Hezbollah’s soft power push amid COVID-19
First published 1st May 2020
by Tom Warneke
Middle East| Understanding Your World | Resolving Incidents & Crisis
Hezbollah has taken to the streets in recent times rolling out some of Lebanon’s Coronavirus response while the central government attempts to do the same. If successful, this might just be the soft power boost that Hezbollah need to gain significant popularity and political power in Lebanon.
Helping. A soft power gold mine
Time and time again, we’ve seen examples of groups and governments using soft power in a time of crisis to their advantage. Hezbollah is no different.
They’re taking a prominent role in the fight against the coronavirus pandemic. March 25th saw an announcement where it would provide over 20,000 medical personnel to help with testing, drive ambulances and work in hospitals and health care facilities nation wide. Since then, Hezbollah has allocated significant time, money and resource towards the COVID-19 fight contributing ambulances, medical facilities and testing centres and constructing temporary hospitals.
Beyond soft power and popularity gains, there’s surely a more organic incentive for fighting the disease but the soft power gains aren’t lost on Hezbollah as they seek to gain traction against the existing government.
The efforts to manage the pandemic allows Hezbollah an opportunity to endear itself among citizens, particularly in communities that are usually opposed to Hezbollah such as Lebanon’s Christian and Sunni populations.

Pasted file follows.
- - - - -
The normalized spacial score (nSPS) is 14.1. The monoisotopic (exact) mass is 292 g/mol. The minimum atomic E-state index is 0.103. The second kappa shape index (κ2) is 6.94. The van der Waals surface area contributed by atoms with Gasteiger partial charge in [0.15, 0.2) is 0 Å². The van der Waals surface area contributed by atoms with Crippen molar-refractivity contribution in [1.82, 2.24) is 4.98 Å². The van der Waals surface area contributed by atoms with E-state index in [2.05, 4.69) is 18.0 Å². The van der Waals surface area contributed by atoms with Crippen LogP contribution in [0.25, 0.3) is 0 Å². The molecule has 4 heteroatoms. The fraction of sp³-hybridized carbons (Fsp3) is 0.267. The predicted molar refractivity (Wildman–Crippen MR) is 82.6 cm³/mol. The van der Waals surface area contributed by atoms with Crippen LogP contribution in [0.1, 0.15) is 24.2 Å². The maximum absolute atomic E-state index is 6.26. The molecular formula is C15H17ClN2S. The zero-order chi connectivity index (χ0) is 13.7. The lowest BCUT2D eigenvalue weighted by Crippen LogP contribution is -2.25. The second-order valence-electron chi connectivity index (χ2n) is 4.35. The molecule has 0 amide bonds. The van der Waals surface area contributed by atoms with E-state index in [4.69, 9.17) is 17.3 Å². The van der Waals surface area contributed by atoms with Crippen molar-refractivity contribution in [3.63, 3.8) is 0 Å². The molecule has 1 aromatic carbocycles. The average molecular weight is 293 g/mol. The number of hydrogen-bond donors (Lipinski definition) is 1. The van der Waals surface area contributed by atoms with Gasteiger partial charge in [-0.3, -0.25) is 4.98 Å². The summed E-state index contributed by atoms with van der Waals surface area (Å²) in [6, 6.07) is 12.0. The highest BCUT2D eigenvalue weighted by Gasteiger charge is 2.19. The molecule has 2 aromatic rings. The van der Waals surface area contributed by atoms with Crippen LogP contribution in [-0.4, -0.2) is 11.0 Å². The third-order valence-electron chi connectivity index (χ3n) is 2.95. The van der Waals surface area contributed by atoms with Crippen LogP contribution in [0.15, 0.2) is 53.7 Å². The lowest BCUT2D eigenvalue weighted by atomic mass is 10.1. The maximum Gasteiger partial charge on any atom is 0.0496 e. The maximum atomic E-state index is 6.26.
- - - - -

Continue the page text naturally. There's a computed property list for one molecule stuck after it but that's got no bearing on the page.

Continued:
Outreach works in the time of COVID-19 will give Hezbollah an excellent tool to bolster the group’s approval ratings for whenever Coronavirus passes. This also includes a new open-ness where journalists have been invited to follow the group’s efforts.
Following the economic and political crisis late 2019, the already limited funds in Lebanon for the state run hospitals and medical facilities are being stretched further and further.
Complains of no pay triggered protests and work stoppages last year and have continued into 2020 and protests continued in February across Beirut and Tripoli.
Hezbollah and their expansive resources have been able to draw on their groups’ community with its own clinics, medical professionals and supply chains. Additionally, they also have funding outside government taxes including funding from Iran (estimated at up to $1B) which has helped mitigate the financial impact of Lebanon’s economic decline.
Following Coronavirus and the soft power gains, it’s possible there will be a number of political implications for not just Lebanon but the wider Gulf and Middle East region.
Hezbollah’s ties to Iran make it a target for pressure from the United States (which we’ve already seen in the earlier months of 2020). Indeed, it may well accelerate with the potential for sanctions to be imposed on Lebanon. This would have dire consequences for Lebanon’s already struggling economy if banks and key officials were put under sanctions.
It’s true to say that the effects of Hezbollah’s soft power initiatives will only really be seen after the coronavirus pandemic ends. The success of Hezbollah will depend on a multitude of factors including largely how well they support citizens through the pandemic and how that compares to the programs being rolled out by the Lebanese government.